In 1931, the Allegheny-Arrow Oil Company built an oil refinery in Canton, Ohio. It was shut down the very next year due to the poor economic environment of the Great Depression. This could have been the end of the plant, but in 1936 it was purchased by the Allied Oil Company, and it was in operation again by the following year.
The Ashland Oil Company bought the facility in 1948 and continued operations in Canton. Ashland put a lot of time and money into modernizing the plant and increasing the level of oil production. One result of this was the final production rate of 78,000 barrels of oil on a daily basis. The Environmental Protection Agency (EPA) went after the Canton Refinery because in 1990 one of their large storage tanks had a leak that allowed 1.5 million gallons of their gasoline product to leak into standing water that was just below the tank. The water became contaminated, and survey crews were brought in to determine the extent of the damage. Marathon was able to reclaim nearly 600,000 gallons of petroleum from the water, because it had remained floating on the surface, but they were also responsible to dealing with the contaminated water supply. Aside from fixing the damaged tank, Ashland was forced to pay a civil penalty of $80,000, give $75,000 to EPA's Clean Diesel School Bus Program and donate $220,000 that was to go towards installing water lines within Canton.
1998 saw the merger of the Ashland Oil Company with Marathon Oil Company, which led to the final formation of Marathon Ashland Petroleum LLC, the company that still runs the refinery today. Currently the plant has the ability to produce 78,000 barrels of oil on a daily basis.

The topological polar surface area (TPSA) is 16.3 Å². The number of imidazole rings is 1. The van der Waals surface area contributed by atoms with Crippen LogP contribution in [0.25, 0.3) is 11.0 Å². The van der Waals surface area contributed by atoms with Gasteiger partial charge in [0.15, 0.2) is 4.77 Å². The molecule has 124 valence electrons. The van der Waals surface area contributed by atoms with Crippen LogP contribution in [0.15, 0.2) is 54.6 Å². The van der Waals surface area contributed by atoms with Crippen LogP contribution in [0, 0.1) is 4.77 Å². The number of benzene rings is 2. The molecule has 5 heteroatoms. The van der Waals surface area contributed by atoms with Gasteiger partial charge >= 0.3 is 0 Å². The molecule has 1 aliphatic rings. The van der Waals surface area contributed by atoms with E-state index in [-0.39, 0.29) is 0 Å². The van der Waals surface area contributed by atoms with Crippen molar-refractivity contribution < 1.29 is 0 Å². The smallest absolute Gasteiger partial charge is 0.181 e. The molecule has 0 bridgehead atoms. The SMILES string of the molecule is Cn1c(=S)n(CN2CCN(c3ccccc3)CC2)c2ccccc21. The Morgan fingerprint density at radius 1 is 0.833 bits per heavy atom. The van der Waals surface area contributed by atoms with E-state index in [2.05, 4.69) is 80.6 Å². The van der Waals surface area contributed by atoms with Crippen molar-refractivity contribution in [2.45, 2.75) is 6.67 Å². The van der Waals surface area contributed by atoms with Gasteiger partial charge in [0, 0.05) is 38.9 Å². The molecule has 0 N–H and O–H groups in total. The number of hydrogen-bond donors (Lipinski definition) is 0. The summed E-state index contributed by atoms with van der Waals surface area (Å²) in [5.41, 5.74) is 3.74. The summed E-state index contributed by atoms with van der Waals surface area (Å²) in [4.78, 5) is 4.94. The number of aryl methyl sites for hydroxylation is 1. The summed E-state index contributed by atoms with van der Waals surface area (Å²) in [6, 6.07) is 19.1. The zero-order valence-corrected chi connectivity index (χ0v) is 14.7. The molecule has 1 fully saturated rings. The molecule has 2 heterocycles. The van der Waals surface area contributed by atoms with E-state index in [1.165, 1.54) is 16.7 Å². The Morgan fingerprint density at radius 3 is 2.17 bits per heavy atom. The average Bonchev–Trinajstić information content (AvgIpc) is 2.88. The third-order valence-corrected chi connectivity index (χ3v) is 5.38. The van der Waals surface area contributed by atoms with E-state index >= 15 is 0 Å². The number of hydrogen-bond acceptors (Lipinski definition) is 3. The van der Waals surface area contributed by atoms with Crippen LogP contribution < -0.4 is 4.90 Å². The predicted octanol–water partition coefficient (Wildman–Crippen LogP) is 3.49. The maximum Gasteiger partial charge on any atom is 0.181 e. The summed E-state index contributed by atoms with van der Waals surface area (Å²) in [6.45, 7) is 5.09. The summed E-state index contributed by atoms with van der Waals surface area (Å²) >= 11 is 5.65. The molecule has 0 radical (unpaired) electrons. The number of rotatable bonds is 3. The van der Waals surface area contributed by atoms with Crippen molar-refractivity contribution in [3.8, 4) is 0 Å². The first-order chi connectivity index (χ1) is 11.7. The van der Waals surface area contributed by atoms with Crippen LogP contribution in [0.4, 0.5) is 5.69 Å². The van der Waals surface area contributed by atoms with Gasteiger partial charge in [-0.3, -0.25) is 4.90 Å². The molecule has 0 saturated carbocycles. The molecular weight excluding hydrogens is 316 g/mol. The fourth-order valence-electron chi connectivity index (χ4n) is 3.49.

Since taking over the plant, Marathon has continually striven to improve the safety record and overall condition of the facility. Their efforts have paid off with a notable lack of injuries or accidents within the plants, and several esteemed recognitions. In 2005, the refinery was given the prestigious Responsible Care Achievement Award, as awarded by the Synthetic Chemical Manufacturers Association (SOCMA). The award signifies that the plant has met and exceeded safety requirements and has clean health and environmental records. In 2006 the plant was recognized by the U.S. Environmental Protection Agency with a STAR Award. These awards are given to companies that operate at a highly efficient level and work to utilize energy in a conservative and effective manner. The National Petroleum Refiners Association has also recognized the Canton Refinery on several occasions for its continued commitment to safe operating standards.
Today the refinery provides an example of a safe and secure work place, but that was not always the case. At one time the plant utilized products that were made out of asbestos, a material that was commonly found in refineries because of its ability to endure excessive heat. Although products made with asbestos worked well at the plants, they inadvertently provided a hazardous atmosphere. Over time the products were subject to crumbling, and when that happens the asbestos is released into the atmosphere, where it can easily be inhaled and cause serious respiratory disorder and even the cancer mesothelioma. Plant employees who worked at the Canton Refinery are urged to notify their doctors about their possible exposure to this toxin.
Last modified: December 09, 2009.